The Finances of Divorce?/Martin Rosenfeld

Posted on November 23, 2011


Mediators, whether attorneys or not, take a great deal of pride in their work.  The ability to work with a couple going through divorce, and helping them attain Win-Win is very great.  The ability to help the couple avoid the trauma of litigation and confrontation cannot be overstated.  Divorce Mediation is constructive and personalized.  These factors are often cited as reasons for choosing divorce mediation over alternative processes.

The question I hear most frequently in this economic downturn is a rather honest one: “How much will the divorce mediation cost?” I encourage people to ask this question as cost is a factor that cannot be understated.  The difficulty in providing an answer is that attorney fees varies greatly by region to region and estimates found in the literature are often less than precise.

However, the question deserves specific information, so here goes.  According to a July 2005 article found in Money magazine, a mediation can cost a couple from $3,000-$10,000.  This cost is usually shared by the two parties in equal parts.  (I find that most mediations approximate the low range of this estimate.) A collaborative divorce will cost $16,000, and the cost can quickly rise if experts play a major role in the process.  Attorney-to-attorney litigated divorces average $35,000, while an an added trial (most cases do not go to trial) cost somewhere a range of $20,000-$50,000 additional dollars.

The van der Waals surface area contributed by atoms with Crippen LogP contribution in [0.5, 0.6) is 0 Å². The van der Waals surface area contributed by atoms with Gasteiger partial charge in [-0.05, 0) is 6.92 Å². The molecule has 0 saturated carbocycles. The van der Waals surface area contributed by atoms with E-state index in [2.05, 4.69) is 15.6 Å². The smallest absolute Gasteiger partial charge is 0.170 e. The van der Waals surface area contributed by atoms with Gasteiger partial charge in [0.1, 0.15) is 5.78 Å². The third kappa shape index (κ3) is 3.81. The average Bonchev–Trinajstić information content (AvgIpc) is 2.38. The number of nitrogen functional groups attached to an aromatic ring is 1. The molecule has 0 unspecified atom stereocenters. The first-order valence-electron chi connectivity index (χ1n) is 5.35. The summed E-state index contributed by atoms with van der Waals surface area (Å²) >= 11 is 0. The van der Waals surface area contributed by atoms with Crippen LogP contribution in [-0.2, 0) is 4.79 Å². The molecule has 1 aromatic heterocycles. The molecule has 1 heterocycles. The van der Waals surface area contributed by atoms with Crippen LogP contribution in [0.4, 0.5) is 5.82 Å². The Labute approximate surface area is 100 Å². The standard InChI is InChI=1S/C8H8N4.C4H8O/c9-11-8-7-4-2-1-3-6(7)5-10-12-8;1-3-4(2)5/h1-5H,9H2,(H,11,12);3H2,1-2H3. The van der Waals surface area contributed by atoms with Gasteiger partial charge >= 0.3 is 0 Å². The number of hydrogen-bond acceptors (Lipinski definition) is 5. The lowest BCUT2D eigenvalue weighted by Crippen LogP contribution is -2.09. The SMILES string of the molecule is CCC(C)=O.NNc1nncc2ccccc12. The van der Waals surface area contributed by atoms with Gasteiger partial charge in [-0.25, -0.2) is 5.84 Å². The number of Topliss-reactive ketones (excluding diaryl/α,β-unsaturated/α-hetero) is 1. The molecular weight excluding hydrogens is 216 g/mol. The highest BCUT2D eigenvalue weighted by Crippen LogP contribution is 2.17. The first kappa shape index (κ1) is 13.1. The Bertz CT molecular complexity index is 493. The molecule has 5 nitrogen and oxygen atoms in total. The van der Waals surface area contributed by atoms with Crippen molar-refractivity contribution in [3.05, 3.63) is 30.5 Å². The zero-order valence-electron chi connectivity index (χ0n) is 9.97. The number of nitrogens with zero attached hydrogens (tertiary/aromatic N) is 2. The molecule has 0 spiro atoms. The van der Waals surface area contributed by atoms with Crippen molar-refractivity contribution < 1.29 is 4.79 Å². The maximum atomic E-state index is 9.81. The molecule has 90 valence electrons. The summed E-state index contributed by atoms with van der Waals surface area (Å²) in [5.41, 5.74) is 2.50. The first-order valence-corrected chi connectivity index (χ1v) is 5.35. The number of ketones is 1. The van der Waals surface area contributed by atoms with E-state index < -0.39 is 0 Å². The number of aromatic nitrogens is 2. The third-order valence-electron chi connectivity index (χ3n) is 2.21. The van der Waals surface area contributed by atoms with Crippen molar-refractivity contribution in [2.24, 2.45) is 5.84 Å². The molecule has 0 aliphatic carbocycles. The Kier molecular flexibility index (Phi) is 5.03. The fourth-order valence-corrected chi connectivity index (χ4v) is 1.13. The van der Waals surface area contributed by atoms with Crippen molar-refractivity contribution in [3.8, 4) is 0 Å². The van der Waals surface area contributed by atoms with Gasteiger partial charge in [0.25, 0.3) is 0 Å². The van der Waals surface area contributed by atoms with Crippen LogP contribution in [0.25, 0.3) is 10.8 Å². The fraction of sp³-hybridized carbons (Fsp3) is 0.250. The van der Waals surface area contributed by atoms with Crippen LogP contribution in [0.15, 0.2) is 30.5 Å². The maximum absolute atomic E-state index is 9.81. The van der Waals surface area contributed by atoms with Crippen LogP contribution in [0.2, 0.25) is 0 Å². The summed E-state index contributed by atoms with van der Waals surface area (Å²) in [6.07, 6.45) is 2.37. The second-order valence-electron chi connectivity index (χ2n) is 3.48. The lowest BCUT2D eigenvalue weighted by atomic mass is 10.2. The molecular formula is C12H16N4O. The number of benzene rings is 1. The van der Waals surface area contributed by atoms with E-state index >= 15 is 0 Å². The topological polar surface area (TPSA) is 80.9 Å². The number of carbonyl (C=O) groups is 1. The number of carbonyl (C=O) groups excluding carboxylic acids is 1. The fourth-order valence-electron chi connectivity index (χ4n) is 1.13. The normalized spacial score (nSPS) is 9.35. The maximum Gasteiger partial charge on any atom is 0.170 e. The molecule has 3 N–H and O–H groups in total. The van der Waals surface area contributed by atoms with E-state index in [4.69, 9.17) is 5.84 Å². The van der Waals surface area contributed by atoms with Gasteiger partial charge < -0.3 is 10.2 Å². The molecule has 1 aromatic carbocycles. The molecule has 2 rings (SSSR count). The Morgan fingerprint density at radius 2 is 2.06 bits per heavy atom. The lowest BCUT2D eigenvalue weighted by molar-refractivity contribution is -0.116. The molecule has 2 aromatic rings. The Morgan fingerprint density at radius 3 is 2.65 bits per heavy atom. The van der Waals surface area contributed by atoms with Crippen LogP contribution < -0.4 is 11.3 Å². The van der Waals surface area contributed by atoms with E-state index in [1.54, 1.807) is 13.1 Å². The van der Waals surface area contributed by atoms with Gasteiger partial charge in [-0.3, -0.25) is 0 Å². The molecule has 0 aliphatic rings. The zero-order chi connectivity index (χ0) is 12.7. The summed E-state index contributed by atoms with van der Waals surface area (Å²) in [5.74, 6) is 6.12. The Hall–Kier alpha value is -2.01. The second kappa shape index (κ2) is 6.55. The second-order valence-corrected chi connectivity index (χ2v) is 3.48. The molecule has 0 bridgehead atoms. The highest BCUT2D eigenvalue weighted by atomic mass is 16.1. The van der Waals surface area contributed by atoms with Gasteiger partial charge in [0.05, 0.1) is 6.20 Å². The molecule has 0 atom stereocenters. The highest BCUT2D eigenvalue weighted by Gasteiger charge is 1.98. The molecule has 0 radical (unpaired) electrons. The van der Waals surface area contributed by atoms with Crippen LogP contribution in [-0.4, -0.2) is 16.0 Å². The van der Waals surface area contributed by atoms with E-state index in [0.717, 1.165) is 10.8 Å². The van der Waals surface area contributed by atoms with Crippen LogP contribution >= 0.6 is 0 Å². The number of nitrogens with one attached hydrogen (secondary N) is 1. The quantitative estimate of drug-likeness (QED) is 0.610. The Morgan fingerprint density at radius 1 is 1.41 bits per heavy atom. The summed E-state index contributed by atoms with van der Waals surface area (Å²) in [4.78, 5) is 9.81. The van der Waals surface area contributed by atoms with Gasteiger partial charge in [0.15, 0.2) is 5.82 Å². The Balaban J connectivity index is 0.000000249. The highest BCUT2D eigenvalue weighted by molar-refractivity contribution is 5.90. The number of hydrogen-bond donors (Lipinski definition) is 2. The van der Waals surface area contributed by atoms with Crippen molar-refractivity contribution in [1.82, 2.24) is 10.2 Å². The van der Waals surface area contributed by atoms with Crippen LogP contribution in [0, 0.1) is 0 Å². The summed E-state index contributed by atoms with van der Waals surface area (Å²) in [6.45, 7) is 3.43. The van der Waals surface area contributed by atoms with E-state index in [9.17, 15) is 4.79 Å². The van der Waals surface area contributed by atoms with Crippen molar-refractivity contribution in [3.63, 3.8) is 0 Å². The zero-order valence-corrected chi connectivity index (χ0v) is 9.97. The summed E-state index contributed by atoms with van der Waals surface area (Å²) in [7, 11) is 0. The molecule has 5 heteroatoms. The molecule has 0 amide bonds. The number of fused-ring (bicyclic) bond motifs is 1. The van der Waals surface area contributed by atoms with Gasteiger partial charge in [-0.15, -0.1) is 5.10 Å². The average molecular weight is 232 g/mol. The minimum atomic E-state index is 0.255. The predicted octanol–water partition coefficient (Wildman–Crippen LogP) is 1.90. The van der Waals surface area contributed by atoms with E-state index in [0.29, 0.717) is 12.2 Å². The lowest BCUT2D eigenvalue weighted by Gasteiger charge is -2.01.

So there you have the financial information you need to make a wise decision.  Should finances determine which option to use? I believe not.  But isn’t it nice to know that divorce mediation is civil, constructive, AND is cost-effective?  Only one conclusion results from the above: Mediate don’t litigate.